Thursday, June 20, 2013

Lean In

I've been thinking about Sheryl Sandberg's book ever since I put it down two months ago. Sandberg has been Facebook's COO since 2008 and is the new face of women in the workplace.

While I disagree with some of her views such as that it's okay for women to cry in the workplace and that women don't need mentors, the bulk of her content and the way she tells stories, backed by data, fuels my ambition. However, I am on the older side of the demographic for this book; I've already made significant career choices and completed my family.

Her point, in a nutshell, is that the many gender biases that still operate in the workplace aren't an excuse for women hitting the glass ceilings. Justifications won't get us anywhere. Instead, women should believe in themselves, give it their all, "lean in" and have confidence that they can successfully combine work and family.

"When a girl tries to lead, she is often labeled bossy," Sandberg writes. "Boys are seldom bossy because a boy taking the role of a boss does not surprise or offend." She goes on to share the Columbia Business School case study that measured "likability" among men versus women in business. One group of students were told of an aggressive, successful venture capitalist named Heidi; another group of students were told the same story except that Heidi was Howard. Even though no other details were changed, students found Howard the more likable of the two.

The data points in this book make my blood boil.

Sandberg points out that men apply for jobs when they meet merely 60 percent of the listed requirements while women wait until they meet 100 percent. Men also negotiate for higher salaries far more often than women. For example, of a graduation class of Carnegie Mellon students, 57 percent of men initiated negotiations as compared to 7 percent of women.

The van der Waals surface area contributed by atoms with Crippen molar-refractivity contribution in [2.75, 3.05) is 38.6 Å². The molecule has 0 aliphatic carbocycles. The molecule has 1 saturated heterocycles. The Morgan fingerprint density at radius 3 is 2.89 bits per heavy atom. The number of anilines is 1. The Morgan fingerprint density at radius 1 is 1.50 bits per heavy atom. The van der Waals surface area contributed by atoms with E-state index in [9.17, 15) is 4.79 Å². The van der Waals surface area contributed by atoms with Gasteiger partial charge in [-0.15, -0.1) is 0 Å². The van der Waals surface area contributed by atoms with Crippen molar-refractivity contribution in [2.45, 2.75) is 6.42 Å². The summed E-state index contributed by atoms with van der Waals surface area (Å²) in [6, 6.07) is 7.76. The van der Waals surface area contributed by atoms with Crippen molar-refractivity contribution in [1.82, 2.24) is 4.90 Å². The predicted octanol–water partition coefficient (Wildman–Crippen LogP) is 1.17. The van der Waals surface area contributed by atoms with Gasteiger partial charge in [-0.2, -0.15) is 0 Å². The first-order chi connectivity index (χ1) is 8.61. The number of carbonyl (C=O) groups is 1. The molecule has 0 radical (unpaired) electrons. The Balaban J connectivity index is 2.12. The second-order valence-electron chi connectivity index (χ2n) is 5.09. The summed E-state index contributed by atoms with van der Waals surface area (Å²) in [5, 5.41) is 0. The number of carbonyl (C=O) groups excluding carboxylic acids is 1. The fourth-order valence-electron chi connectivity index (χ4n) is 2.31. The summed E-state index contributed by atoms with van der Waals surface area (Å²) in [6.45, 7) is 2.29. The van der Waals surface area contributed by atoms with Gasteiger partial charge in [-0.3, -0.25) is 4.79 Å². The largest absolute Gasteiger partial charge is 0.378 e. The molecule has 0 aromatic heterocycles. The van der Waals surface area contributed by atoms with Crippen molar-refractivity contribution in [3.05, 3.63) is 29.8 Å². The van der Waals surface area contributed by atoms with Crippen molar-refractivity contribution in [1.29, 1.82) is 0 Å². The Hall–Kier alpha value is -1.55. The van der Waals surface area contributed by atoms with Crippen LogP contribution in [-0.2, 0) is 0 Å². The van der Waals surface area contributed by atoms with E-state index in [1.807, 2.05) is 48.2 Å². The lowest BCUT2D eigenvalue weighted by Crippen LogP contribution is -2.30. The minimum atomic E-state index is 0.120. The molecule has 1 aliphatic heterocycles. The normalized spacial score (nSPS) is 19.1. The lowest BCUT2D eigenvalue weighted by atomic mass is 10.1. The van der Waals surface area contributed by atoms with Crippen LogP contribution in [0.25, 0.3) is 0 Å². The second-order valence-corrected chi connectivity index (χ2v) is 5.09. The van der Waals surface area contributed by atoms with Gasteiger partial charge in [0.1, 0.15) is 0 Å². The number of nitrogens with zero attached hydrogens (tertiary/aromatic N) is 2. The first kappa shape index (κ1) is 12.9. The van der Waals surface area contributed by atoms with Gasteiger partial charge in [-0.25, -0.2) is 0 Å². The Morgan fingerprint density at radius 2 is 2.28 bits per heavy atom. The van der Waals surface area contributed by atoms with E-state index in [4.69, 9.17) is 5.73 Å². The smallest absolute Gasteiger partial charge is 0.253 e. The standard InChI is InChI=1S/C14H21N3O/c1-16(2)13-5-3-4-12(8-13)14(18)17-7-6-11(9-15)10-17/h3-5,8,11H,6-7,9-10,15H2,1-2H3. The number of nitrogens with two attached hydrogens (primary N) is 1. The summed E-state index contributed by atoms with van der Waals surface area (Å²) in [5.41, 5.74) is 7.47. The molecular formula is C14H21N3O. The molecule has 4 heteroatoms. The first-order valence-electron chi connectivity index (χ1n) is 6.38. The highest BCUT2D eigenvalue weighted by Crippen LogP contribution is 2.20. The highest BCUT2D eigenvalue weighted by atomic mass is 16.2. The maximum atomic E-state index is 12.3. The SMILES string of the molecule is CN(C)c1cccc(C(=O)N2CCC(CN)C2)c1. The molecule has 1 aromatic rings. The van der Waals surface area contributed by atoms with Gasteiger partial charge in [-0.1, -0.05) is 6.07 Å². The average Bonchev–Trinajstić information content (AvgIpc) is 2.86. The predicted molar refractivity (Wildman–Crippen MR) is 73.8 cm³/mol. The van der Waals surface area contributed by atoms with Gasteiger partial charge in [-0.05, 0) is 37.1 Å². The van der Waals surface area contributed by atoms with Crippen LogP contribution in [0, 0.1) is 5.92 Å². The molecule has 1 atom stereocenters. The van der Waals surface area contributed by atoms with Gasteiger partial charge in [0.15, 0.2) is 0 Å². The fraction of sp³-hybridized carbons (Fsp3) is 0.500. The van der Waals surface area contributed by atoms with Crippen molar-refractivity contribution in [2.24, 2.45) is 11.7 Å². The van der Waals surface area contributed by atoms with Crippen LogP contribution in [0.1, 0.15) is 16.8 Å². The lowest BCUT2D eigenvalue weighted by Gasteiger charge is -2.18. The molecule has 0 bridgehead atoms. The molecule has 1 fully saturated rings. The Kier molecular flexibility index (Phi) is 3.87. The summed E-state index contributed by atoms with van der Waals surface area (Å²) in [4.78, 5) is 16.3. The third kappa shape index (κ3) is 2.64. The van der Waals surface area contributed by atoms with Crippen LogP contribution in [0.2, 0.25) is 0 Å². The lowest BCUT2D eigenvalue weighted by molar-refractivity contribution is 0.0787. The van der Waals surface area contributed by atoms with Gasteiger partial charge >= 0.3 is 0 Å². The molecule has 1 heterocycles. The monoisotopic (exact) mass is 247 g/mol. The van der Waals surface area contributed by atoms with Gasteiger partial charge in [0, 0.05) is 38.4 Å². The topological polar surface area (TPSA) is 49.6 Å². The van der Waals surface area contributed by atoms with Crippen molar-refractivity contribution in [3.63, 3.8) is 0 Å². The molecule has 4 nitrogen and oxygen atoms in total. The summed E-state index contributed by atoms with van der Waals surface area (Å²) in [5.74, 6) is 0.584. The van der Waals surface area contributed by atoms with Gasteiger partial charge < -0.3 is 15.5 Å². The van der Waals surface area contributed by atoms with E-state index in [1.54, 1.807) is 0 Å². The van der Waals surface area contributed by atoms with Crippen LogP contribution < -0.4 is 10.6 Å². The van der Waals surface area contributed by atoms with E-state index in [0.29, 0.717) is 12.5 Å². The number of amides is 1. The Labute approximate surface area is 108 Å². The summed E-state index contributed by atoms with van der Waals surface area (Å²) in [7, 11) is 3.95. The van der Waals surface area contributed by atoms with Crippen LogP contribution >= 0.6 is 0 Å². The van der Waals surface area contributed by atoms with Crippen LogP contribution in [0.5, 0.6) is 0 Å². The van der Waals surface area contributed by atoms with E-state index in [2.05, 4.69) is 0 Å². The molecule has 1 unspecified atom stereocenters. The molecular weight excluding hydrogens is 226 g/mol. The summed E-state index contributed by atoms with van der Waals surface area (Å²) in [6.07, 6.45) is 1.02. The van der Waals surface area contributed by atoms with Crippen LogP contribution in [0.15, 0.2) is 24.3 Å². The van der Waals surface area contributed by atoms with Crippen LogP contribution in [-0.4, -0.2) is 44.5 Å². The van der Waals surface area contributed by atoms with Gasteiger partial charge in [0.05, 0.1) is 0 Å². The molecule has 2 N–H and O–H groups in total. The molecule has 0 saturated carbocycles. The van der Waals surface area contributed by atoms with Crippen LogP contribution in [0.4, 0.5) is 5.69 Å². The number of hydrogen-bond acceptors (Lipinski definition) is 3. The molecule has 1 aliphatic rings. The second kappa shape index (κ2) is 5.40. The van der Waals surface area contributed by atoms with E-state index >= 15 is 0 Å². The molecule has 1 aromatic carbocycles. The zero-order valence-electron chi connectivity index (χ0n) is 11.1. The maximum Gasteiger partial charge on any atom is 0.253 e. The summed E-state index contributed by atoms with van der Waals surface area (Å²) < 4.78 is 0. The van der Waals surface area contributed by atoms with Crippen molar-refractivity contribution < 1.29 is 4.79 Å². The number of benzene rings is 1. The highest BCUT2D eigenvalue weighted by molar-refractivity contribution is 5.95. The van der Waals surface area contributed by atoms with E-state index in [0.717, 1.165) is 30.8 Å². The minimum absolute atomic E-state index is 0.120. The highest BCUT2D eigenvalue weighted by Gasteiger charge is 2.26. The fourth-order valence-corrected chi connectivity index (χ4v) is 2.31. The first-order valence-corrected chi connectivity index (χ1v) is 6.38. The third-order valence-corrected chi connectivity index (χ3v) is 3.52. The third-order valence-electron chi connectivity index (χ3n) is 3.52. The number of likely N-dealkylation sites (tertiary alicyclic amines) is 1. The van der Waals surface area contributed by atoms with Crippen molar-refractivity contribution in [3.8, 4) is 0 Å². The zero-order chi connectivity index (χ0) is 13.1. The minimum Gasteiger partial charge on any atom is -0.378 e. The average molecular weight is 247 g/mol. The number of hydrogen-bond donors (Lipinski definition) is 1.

Men are often hired based on their potential whereas women are hired based on past successes. Just this week my friend "Craig" asked a hiring manager why the previous person in the job they were discussing had not worked out. Craig was told exactly that, "I hired him based more on his potential than his fit for this job."

I spend a fair amount of time counseling early- and mid-career-stage women to not settle for less than they're worth, for doing their part to close the wage gap between men and women. They tell me that they don't have the nerve to ask for a flexible work situation or more money. They tell me that "things are just as bad out there" as "where I work now". I challenge them to better their situations.

Sandberg tells us that the most important decision a woman makes is picking her spouse. To achieve big in corporate America one needs a partner who will do his or her 50% and support their partner's career choices.

I hit the jackpot on this one. I have learned a lot about negotiation from Dave. Who do you think gives me the confidence to go after what I'm worth and to pursue new interests? Who is just as good, if not better, with the kids? I actually think they like him more. He's definitely more fun.

Sandberg encourages women to face their fears. After more than 20 years in technology I still have days that I feel like a fraud. And I still sometimes find myself spoken over and discounted while the men sitting next to me are not (and they are mostly men as I work in a technical field). But now I take a deep breath and keep at it. I have learned to sit at the table. When one of my male colleagues pops out of his office and yells to a female on our team, "I want to talk to you" I grimace. This is another behavior Sandberg cites as something a male would never do to another male. I have pointed this out to the women on our team so they can make their own decisions about how to react.

Most of my professional women friends have read this book. If you have not, and are a woman who works or are planning to return to work, I suggest you do yourself a favor and spend a few hours raising your blood pressure in favor of closing the gender wage gap.


Paige said...

Oh I've been so interested in your review of this book. I hoped you would read it and you do not disappoint! Knowing you and Dave and really changed my mind about whether women can "have it all." Some day we will discuss. But first I'll read the whole book and not just reviews!

Postcards From The Hedge said...

May I borrow your copy?